The integrated container logistics company A.P. Moller-Maersk and IBM have recently announced the creation of TradeLens, a jointly developed shipping solution to apply blockchain to the world’s global supply chain. Built on open standards, it aims to promote more efficient and secure global trade, bringing together various parties to support information sharing and transparency, and spur industry-wide innovation.
And it’s not just the solution, the two companies have also announced an entire ecosystem…
The TradeLens ecosystem
As part of the TradeLens early adopter program, 94 organizations are actively involved or have agreed to participate on the TradeLens platform, including:
- More than 20 port and terminal operators across the globe — including PSA Singapore, International Container Terminal Services Inc, Patrick Terminals, Modern Terminals in Hong Kong, Port of Halifax, Port of Rotterdam, Port of Bilbao, PortConnect, PortBase, and terminal operators Holt Logistics at the Port of Philadelphia, join the global APM Terminals’ network in piloting the solution. This accounts for approximately 234 marine gateways worldwide that have or will be actively participating on TradeLens.
- Pacific International Lines (PIL) have joined Maersk Line and Hamburg Süd as global container carriers participating in the solution.
- Customs authorities in the Netherlands, Saudi Arabia, Singapore, Australia and Peru are participating, along with customs brokers Ransa and Güler & Dinamik.
- Participation among beneficial cargo owners (BCOs) has grown to include Torre Blanca / Camposol and Umit Bisiklet.
- Freight forwarders, transportation and logistics companies — including Agility, CEVA Logistics, DAMCO, Kotahi, PLH Trucking Company, Ancotrans and WorldWide Alliance are also currently participating.
And, undoubtedly, more organizations are looking to join the party.
The TradeLens technology
As expected, TradeLens relies on IBM’s blockchain technology for digital supply chains, empowering multiple trading partners to collaborate by establishing a single shared view of a transaction without compromising details, privacy or confidentiality. This enables all parties — such as shippers, shipping lines, freight forwarders, port and terminal operators, inland transportation and customs authorities — to interact more efficiently through real-time access to shipping data ad shipping documents, including IoT and sensor data ranging from temperature control to container weight.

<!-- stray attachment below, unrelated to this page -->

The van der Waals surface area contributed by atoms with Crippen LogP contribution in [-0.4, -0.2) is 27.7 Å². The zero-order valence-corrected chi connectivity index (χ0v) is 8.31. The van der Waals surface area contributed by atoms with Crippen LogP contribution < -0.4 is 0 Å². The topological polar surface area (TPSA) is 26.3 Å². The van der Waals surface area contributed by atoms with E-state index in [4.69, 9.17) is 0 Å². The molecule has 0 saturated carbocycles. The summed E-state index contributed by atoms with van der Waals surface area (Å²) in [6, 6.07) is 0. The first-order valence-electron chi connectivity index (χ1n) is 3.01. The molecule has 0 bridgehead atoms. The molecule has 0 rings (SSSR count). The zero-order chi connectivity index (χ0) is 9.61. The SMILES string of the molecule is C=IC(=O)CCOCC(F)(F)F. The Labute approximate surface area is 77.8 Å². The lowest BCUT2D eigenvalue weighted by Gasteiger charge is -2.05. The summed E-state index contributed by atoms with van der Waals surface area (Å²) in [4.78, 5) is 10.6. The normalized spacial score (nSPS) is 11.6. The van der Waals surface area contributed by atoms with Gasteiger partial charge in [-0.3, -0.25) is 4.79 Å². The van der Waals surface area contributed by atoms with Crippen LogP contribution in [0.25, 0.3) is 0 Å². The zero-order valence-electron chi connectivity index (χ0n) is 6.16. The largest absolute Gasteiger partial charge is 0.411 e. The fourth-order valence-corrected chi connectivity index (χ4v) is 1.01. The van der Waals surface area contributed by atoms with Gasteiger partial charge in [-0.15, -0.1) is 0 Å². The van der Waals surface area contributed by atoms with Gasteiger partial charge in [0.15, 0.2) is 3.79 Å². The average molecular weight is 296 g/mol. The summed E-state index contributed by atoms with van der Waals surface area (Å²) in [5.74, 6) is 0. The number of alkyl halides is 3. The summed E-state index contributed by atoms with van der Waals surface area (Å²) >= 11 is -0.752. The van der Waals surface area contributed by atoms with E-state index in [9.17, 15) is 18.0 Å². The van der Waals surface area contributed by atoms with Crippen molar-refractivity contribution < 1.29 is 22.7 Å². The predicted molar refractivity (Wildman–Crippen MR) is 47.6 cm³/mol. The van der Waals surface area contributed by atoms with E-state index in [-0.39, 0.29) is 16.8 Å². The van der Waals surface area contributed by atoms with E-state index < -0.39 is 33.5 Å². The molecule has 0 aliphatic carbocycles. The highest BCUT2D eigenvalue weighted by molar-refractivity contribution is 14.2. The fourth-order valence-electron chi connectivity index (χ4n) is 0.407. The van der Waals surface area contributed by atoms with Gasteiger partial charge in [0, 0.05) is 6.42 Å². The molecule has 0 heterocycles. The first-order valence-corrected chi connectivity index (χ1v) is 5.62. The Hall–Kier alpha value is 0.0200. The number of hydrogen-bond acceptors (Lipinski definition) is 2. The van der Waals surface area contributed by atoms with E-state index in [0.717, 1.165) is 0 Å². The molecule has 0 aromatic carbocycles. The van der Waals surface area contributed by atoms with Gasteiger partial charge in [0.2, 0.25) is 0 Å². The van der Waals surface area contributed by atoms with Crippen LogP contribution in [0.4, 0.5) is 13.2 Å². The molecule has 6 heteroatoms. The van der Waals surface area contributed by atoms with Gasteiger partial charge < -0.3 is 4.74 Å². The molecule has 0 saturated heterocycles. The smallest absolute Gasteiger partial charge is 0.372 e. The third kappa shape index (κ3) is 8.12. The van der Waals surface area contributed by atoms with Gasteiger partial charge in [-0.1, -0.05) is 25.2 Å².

The system also uses smart contracts to enable digital collaboration across parties involved in international trade. The trade document module — released under a beta program and called ClearWay — enables importers/exporters, customs brokers, trusted third parties such as Customs, other government agencies, and NGOs to collaborate in cross-organizational business processes and information exchanges, all backed by a secure, non-repudiable audit trail.
IBM and Maersk are currently having standards discussions with openshipping.org and the work to align the TradeLens APIs with UN/CEFACT standards is in progress. The TradeLens APIs are open and available for developer access and feedback from participants in the platform.
Maersk and IBM conducted a 12-month trial of TradeLens along with dozens of ecosystem partners to identify opportunities to prevent delays caused by documentation errors, information delays, and other impediments. The results are impressive, with one example demonstrating how TradeLens can reduce the transit time of a shipment of packaging materials to a production line in the United States by 40 percent, thus avoiding thousands of dollars in cost.
In addition, because it provides better visibility and more efficient means of communication, some supply chain participants estimate they could reduce the steps taken to answer basic operational questions such as “where is my container” from 10 steps and five people to, with TradeLens, one step and one person.
So far, more than 154 million shipping events have been captured on the platform — including data such as arrival times of vessels and container “gate-in”, and documents such as customs releases, commercial invoices and bills of lading. This data is growing at a rate of close to one million events per day, and the system tracks it all, while offering immutable record among all parties involved.
“TradeLens uses blockchain technology to create an industry standard for the secure digitization and transmission of supply chain documents around the world,” Peter Levesque, CEO of Modern Terminals, said in a statement. “This initiative will generate tremendous savings for our industry over time while enhancing global supply chain security. Modern Terminals is pleased to participate as a Network Member in testing this exciting shipping industry innovation.”
The TradeLens solution is available through the Early Adopter Program. TradeLens is expected to be fully commercially available by the end of this year.
For the end, we share the words of Bridget van Kralingen, senior vice president of IBM Global Industries, Solutions and Blockchain: “Our work with Maersk and other enterprises in the shipping ecosystem has shown that blockchain can be used to form a strong, connected network in which all members gain by sharing important data and that together we can transform a vital part of how global trade is conducted,” she said.